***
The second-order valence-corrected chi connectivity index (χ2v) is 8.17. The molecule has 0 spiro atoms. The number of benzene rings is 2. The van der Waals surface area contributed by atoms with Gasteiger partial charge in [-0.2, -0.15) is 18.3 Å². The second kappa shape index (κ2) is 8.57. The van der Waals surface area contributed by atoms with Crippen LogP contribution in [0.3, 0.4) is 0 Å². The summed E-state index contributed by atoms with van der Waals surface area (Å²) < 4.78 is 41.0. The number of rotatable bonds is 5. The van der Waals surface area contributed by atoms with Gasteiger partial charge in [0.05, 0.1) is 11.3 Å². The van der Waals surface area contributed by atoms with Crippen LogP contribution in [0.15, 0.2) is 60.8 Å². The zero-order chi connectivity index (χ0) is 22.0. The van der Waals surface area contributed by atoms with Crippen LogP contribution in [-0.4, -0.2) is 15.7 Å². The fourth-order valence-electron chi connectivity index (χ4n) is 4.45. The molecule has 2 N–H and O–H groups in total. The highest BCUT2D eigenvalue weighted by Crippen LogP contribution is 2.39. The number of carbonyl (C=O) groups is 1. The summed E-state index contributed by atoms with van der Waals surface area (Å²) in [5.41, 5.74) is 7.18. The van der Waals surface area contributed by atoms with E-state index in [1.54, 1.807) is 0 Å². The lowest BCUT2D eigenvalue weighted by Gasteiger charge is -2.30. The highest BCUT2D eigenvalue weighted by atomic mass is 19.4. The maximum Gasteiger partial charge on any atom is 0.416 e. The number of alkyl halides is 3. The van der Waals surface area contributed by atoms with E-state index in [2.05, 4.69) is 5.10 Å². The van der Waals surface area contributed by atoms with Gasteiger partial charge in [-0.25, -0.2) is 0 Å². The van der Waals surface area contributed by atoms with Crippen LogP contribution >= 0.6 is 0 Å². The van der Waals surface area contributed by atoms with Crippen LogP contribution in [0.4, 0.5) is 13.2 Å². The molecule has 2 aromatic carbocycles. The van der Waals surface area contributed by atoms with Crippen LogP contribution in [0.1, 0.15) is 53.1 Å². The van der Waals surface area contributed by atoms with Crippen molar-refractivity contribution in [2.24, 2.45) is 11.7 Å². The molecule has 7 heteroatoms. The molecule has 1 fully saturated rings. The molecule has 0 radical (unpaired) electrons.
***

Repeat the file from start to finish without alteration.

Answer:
The second-order valence-corrected chi connectivity index (χ2v) is 8.17. The molecule has 0 spiro atoms. The number of benzene rings is 2. The van der Waals surface area contributed by atoms with Gasteiger partial charge in [-0.2, -0.15) is 18.3 Å². The second kappa shape index (κ2) is 8.57. The van der Waals surface area contributed by atoms with Crippen LogP contribution in [0.3, 0.4) is 0 Å². The summed E-state index contributed by atoms with van der Waals surface area (Å²) < 4.78 is 41.0. The number of rotatable bonds is 5. The van der Waals surface area contributed by atoms with Gasteiger partial charge in [0.05, 0.1) is 11.3 Å². The van der Waals surface area contributed by atoms with Crippen LogP contribution in [0.15, 0.2) is 60.8 Å². The zero-order chi connectivity index (χ0) is 22.0. The van der Waals surface area contributed by atoms with Crippen LogP contribution in [-0.4, -0.2) is 15.7 Å². The fourth-order valence-electron chi connectivity index (χ4n) is 4.45. The molecule has 2 N–H and O–H groups in total. The highest BCUT2D eigenvalue weighted by Crippen LogP contribution is 2.39. The number of carbonyl (C=O) groups is 1. The summed E-state index contributed by atoms with van der Waals surface area (Å²) in [5.41, 5.74) is 7.18. The van der Waals surface area contributed by atoms with E-state index in [1.54, 1.807) is 0 Å². The lowest BCUT2D eigenvalue weighted by Gasteiger charge is -2.30. The highest BCUT2D eigenvalue weighted by atomic mass is 19.4. The maximum Gasteiger partial charge on any atom is 0.416 e. The number of alkyl halides is 3. The van der Waals surface area contributed by atoms with E-state index in [2.05, 4.69) is 5.10 Å². The van der Waals surface area contributed by atoms with Gasteiger partial charge in [-0.25, -0.2) is 0 Å². The van der Waals surface area contributed by atoms with Crippen LogP contribution >= 0.6 is 0 Å². The van der Waals surface area contributed by atoms with Crippen LogP contribution in [0.4, 0.5) is 13.2 Å². The molecule has 2 aromatic carbocycles. The van der Waals surface area contributed by atoms with Crippen LogP contribution in [0.1, 0.15) is 53.1 Å². The van der Waals surface area contributed by atoms with Crippen molar-refractivity contribution in [2.24, 2.45) is 11.7 Å². The molecule has 7 heteroatoms. The molecule has 1 fully saturated rings. The molecule has 0 radical (unpaired) electrons.